[The] Bitcoin … aims to be itself a currency [through] a computer file….
Fiduciary currencies [like the Bitcoin] have no intrinsic value, and derive their value … from the belief that they may be accepted by someone else. [Such] a currency … has value only because of the belief that it will have value….
The Bitcoin network is an automaton, issuing currency at a predictable rate….
That said, it represents a remarkable conceptual and technical achievement, which may well be used by existing financial institutions … or even by governments themselves.
Because the Bitcoin program limits the growth of the currency to a predictable rate and will eventually stop when the total currency in circulation reaches 21 million coins, it is gaining traction as an alternative to other currencies that have no such limitations. In the last five years, the European Central Bank (ECB) has doubled its balance sheet, while the Federal Reserve has tripled its balance sheet, and the Bank of England has quadrupled its monetary base, all of which is making Liam Halligan extremely nervous. Writing for the Telegraph, Halligan says that the Bitcoin, in contrast, “insulated from a global banking system that many see as irresponsible, is also an incredibly sophisticated response to the ongoing problem of deliberate currency debasement by governments.”
Aside from being free of central banking manipulation, the Bitcoin is evolving into a currency that offers secrecy, anonymity, and increasing credibility. It also avoids being smeared as a throwback to the old-fashioned idea that gold has no relevance in modern economies. Without understanding the role of gold, Warren Buffett noted,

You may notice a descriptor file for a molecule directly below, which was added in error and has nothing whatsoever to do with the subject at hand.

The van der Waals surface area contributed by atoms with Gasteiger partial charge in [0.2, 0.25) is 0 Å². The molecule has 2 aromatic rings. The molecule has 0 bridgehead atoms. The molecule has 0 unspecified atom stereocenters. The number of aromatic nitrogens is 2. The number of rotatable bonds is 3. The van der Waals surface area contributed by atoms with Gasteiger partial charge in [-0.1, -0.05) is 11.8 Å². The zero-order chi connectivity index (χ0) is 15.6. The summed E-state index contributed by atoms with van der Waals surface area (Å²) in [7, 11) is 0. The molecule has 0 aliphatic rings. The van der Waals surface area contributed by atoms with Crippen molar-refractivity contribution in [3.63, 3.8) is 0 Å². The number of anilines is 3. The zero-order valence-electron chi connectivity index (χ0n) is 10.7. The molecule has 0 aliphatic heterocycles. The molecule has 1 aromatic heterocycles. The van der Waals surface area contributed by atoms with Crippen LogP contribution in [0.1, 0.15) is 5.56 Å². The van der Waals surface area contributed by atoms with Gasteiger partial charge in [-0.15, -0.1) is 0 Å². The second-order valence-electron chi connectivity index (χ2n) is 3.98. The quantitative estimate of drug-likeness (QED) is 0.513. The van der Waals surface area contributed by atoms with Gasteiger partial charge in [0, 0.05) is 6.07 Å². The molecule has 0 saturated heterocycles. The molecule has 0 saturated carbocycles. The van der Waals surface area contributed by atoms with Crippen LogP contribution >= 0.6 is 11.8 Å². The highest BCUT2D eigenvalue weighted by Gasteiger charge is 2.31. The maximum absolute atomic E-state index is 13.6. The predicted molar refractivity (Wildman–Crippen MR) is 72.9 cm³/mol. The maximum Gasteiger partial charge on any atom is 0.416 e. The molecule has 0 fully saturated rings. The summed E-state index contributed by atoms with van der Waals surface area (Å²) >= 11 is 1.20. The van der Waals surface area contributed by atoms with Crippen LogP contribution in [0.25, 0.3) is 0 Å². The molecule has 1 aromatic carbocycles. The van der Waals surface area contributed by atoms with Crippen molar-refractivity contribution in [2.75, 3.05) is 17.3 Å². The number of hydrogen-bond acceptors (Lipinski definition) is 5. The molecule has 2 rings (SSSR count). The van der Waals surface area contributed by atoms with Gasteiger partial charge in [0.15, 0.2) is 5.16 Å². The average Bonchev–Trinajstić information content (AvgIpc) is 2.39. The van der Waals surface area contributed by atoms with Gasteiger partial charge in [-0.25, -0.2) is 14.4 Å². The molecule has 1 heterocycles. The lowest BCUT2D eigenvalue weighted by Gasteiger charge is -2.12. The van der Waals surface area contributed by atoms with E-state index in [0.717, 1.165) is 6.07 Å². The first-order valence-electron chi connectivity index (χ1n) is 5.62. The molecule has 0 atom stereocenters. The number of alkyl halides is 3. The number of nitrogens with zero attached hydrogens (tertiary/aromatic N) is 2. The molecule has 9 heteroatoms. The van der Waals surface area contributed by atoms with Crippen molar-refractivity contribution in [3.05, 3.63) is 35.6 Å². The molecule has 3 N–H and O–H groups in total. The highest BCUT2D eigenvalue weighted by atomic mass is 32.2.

Gold gets dug out of the ground in Africa, or someplace. Then we melt it down, dig another hole, bury it again and pay people to stand around guarding it. It has no utility. Anyone watching from Mars would be scratching their head.
Buffett, of course, misses the point entirely. The beauty of the gold standard is precisely because it is limited in supply and currencies tied to it cannot be expanded at will or by Keynesian “necessity.” The Bitcoin is increasingly being seen as credible for exactly the same reason: It is out of reach of central bankers and instead is limited in supply and cannot be manipulated.
As Robert Tracinski, author of the individualist Tracinski Letter, put it:
By creating something that has the basic characteristics of fiat currency, but which cannot be debased on whim, [the Bitcoin] tests the value of having a currency of limited quantity.
Or, to put things differently: it tests the destructiveness of having an unlimited quantity of money, as in the prevailing central banking system.
The extent to which investors and purchasers flee into the limited fiat money of Bitcoin is the extent to which they are fleeing out of the unlimited fiat money which our central bankers are vigorously debasing.
That is why the rise of the Bitcoin is so terrifying. The rise of the Bitcoin is a measure of the collapse of money.